Guns fall silent in Lebanon’s Tripoli after deadly clashes

At least 11 soldiers, eight civilians and 22 militants have died in the fighting - the worst spillover of Syria-related violence in Lebanon since early August.

Lebanese army soldiers patrol the Sunni Muslim Bab Al Tebbaneh neighbourhood after being deployed to tighten security, following clashes between the military and Islamist gunmen on Monday. Reuters
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TRIPOLI, Lebanon // Guns fell silent in the northern Lebanese city of Tripoli on Monday after two days of deadly battles between the army and Islamist gunmen, some of the worst fighting to spill over into Lebanon from Syria’s civil war next door.

The army said it had taken the militants’ last position in the city’s Bab Al Tabbaneh district, focus of much of the fighting. It issued a statement saying gunmen who had fled should turn themselves in or be hunted down.

At least 11 soldiers, eight civilians and 22 militants have died in the fighting, security officials say.

The quieter morning followed battles overnight between the army and gunmen in areas surrounding Tripoli, a predominantly Sunni Muslim city where fighting linked to Syria’s civil war has erupted several times in the last three years.

“The operation is over and the army is entering areas where the gunmen were entrenched in order to clear them,” Samir Jisr, a Sunni politician from Tripoli, told Reuters.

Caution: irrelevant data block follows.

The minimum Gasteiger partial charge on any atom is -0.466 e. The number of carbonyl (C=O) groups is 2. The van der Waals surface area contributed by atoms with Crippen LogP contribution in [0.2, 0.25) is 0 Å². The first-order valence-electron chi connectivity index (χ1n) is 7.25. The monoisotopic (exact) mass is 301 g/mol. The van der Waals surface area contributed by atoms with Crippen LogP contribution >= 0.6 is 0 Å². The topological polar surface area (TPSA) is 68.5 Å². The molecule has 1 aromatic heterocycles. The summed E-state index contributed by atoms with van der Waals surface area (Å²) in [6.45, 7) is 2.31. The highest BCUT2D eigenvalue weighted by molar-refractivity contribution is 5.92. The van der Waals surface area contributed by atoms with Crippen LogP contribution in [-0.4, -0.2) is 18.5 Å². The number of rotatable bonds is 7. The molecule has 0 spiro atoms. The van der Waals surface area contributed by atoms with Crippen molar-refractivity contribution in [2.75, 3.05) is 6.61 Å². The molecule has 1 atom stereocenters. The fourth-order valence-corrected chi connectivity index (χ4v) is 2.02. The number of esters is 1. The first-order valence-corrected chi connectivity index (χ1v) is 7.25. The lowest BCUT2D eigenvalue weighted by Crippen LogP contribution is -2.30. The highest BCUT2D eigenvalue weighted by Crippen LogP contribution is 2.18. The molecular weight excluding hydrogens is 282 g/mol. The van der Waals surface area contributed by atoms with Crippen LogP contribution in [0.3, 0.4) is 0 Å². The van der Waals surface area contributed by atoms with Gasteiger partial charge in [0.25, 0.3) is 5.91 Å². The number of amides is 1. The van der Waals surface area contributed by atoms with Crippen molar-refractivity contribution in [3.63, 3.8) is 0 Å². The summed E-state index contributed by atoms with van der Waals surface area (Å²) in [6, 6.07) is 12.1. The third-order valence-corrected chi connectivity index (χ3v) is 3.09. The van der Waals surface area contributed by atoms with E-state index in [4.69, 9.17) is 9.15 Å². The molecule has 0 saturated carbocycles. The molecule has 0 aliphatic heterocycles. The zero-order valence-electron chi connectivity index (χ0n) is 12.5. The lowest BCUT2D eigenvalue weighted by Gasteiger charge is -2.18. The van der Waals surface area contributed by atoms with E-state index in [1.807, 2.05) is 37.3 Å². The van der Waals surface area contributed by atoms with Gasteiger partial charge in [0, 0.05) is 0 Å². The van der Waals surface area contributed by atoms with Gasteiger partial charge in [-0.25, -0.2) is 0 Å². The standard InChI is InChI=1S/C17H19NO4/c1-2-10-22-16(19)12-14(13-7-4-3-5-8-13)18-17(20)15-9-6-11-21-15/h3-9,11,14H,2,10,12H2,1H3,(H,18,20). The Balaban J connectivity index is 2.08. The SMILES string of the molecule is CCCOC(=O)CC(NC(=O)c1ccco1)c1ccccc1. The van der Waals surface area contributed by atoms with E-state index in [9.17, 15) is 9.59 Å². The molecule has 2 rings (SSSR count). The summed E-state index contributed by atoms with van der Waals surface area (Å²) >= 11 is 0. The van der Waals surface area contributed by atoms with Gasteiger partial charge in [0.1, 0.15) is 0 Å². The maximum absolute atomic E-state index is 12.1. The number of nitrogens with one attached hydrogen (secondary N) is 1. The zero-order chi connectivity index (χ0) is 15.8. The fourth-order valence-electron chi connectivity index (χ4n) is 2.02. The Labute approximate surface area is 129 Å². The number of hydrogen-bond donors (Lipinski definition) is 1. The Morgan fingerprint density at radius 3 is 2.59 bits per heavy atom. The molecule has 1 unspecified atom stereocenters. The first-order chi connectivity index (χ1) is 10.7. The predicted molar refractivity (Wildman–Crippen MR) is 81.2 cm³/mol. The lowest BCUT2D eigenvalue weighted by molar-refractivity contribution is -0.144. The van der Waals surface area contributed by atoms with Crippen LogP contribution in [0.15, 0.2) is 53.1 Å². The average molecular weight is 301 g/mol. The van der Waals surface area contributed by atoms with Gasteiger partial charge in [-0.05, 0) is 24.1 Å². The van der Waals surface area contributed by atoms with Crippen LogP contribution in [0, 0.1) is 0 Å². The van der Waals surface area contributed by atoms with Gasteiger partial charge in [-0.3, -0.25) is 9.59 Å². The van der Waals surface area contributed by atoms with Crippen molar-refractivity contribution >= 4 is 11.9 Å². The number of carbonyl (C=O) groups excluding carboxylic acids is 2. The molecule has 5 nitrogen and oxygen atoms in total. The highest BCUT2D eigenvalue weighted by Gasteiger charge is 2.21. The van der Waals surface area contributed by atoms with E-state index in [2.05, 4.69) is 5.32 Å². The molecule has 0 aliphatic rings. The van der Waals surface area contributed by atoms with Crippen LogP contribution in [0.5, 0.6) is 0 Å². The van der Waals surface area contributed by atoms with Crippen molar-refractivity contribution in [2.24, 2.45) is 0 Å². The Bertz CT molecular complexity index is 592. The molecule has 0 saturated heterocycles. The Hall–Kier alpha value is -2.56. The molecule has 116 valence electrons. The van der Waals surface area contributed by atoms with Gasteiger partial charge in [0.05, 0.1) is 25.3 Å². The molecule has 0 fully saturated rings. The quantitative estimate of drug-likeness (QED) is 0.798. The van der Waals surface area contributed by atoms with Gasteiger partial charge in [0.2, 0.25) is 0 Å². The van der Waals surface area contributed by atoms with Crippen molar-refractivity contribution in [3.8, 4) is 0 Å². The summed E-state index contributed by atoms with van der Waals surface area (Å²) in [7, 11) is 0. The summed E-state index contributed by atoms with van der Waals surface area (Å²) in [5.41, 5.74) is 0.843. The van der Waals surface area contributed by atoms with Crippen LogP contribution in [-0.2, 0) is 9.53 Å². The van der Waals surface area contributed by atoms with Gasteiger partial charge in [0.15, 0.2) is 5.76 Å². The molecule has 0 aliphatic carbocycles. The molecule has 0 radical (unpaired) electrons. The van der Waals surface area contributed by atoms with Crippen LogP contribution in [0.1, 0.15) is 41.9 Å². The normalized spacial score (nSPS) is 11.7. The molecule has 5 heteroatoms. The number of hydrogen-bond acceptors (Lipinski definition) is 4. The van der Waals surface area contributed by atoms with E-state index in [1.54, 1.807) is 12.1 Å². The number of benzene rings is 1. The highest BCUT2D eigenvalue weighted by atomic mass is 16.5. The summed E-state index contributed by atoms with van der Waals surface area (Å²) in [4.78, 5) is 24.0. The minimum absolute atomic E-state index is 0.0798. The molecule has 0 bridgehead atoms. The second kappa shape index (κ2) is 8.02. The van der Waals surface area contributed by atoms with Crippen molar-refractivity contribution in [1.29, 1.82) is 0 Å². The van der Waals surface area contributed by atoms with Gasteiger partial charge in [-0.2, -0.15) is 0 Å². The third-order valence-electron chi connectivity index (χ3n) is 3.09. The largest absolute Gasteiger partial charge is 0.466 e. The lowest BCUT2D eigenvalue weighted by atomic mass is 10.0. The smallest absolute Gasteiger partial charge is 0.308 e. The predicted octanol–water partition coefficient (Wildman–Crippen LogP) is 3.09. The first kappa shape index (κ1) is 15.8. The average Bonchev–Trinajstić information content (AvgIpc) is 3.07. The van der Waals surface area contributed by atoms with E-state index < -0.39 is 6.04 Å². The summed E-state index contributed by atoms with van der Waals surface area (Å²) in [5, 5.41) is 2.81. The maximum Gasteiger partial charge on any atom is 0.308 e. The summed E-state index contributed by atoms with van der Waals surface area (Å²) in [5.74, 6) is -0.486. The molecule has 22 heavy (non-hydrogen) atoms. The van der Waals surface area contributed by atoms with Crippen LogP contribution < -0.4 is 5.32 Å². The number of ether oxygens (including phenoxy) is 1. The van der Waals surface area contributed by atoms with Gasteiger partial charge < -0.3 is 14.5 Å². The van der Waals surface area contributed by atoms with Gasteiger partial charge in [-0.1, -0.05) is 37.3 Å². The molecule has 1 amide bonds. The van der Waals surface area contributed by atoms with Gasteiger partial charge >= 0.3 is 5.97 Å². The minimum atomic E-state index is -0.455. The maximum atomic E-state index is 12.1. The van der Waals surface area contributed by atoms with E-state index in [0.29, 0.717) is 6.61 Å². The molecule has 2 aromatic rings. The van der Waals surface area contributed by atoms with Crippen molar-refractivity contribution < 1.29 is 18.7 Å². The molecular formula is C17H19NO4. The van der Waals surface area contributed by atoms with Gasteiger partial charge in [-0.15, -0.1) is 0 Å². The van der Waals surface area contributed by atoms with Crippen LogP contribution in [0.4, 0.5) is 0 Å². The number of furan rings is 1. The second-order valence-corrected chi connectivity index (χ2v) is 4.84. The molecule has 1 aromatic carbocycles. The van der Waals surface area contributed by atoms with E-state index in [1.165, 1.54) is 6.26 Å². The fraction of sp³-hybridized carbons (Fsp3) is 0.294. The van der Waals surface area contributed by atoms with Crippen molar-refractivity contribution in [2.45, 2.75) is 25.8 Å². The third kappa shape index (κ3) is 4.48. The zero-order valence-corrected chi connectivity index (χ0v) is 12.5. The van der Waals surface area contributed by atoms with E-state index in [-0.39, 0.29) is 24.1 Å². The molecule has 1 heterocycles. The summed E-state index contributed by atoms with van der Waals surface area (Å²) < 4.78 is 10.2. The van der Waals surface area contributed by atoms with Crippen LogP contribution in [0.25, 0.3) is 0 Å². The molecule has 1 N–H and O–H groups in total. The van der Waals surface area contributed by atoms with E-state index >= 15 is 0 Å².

The fighting marks the worst spillover of Syria-related violence into Lebanon since early August, when Islamist insurgents affiliated to Jabhat Al Nusra and ISIL staged an incursion into the border town of Arsal and took around 20 soldiers captive.

Three have been executed and Al Nusra has threatened to kill a fourth in response to the army operation in Tripoli.

The latest fighting erupted after an army raid on a militant hideout last Thursday. The detained leader of the cell has told investigators its plan was to set up a safe haven for Islamist militants in villages near Tripoli, security sources said.

The Syrian war has triggered Lebanon’s worst instability since its own 1975-90 civil war. There have been several rounds of fighting in Tripoli since the Syria war erupted in 2011.

Political conflict has left Lebanon without a president since February when president Michel Suleiman’s term expired.

Fighting in Syria has divided its smaller neighbour along sectarian lines, with Sunnis supporting Syrian rebels and Shiites backing president Bashar Al Assad. Hardline Islamist groups have won a degree of support among Lebanese Sunnis.

Prime minister Tammam Salam, the most senior Sunni in the Lebanese government, met ministers and security officials on Monday and said “it was necessary to continue the confrontation”, his office said in a statement.

“The government stands united behind the legitimate military security forces in the battle they are fighting to strike the terrorists and restore security to Tripoli and the north.”

* Reuters